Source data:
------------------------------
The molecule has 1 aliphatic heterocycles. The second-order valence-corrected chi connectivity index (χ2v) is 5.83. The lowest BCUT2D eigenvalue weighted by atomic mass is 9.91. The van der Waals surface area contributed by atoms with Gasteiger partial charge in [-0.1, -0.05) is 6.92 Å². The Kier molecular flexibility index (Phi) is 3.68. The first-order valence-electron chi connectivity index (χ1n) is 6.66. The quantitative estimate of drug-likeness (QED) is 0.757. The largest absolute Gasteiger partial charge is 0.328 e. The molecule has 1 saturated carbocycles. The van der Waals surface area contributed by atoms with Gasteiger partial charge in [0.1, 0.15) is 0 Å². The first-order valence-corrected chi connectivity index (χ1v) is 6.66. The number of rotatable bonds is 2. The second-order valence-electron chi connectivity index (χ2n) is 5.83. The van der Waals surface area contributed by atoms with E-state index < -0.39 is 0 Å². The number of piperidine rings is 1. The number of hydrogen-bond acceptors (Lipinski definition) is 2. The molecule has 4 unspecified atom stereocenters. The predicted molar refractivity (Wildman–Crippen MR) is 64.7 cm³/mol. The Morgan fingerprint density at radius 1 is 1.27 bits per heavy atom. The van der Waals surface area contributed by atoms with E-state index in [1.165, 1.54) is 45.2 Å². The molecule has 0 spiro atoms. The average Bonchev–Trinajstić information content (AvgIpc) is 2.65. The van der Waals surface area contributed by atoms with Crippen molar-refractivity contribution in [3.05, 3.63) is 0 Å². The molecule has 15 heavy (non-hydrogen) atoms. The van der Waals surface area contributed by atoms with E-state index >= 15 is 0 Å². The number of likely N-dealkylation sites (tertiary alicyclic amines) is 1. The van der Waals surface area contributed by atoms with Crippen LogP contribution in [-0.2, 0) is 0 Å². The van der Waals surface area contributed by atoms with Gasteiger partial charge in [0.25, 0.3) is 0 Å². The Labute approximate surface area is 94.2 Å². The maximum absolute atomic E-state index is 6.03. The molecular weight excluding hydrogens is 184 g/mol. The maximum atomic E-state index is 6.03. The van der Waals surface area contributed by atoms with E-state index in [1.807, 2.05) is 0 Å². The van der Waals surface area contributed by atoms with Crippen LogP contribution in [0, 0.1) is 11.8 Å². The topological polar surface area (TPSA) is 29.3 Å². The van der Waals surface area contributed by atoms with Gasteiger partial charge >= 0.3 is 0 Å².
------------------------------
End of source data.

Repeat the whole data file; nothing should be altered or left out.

The molecule has 1 aliphatic heterocycles. The second-order valence-corrected chi connectivity index (χ2v) is 5.83. The lowest BCUT2D eigenvalue weighted by atomic mass is 9.91. The van der Waals surface area contributed by atoms with Gasteiger partial charge in [-0.1, -0.05) is 6.92 Å². The Kier molecular flexibility index (Phi) is 3.68. The first-order valence-electron chi connectivity index (χ1n) is 6.66. The quantitative estimate of drug-likeness (QED) is 0.757. The largest absolute Gasteiger partial charge is 0.328 e. The molecule has 1 saturated carbocycles. The van der Waals surface area contributed by atoms with Gasteiger partial charge in [0.1, 0.15) is 0 Å². The first-order valence-corrected chi connectivity index (χ1v) is 6.66. The number of rotatable bonds is 2. The second-order valence-electron chi connectivity index (χ2n) is 5.83. The van der Waals surface area contributed by atoms with E-state index < -0.39 is 0 Å². The number of piperidine rings is 1. The number of hydrogen-bond acceptors (Lipinski definition) is 2. The molecule has 4 unspecified atom stereocenters. The predicted molar refractivity (Wildman–Crippen MR) is 64.7 cm³/mol. The Morgan fingerprint density at radius 1 is 1.27 bits per heavy atom. The van der Waals surface area contributed by atoms with E-state index in [1.165, 1.54) is 45.2 Å². The molecule has 0 spiro atoms. The average Bonchev–Trinajstić information content (AvgIpc) is 2.65. The van der Waals surface area contributed by atoms with Crippen molar-refractivity contribution in [3.05, 3.63) is 0 Å². The molecule has 15 heavy (non-hydrogen) atoms. The van der Waals surface area contributed by atoms with E-state index >= 15 is 0 Å². The number of likely N-dealkylation sites (tertiary alicyclic amines) is 1. The van der Waals surface area contributed by atoms with Crippen LogP contribution in [-0.2, 0) is 0 Å². The van der Waals surface area contributed by atoms with Gasteiger partial charge in [0.25, 0.3) is 0 Å². The Labute approximate surface area is 94.2 Å². The maximum absolute atomic E-state index is 6.03. The molecular weight excluding hydrogens is 184 g/mol. The maximum atomic E-state index is 6.03. The van der Waals surface area contributed by atoms with E-state index in [1.807, 2.05) is 0 Å². The van der Waals surface area contributed by atoms with Crippen LogP contribution in [0, 0.1) is 11.8 Å². The topological polar surface area (TPSA) is 29.3 Å². The van der Waals surface area contributed by atoms with Gasteiger partial charge >= 0.3 is 0 Å².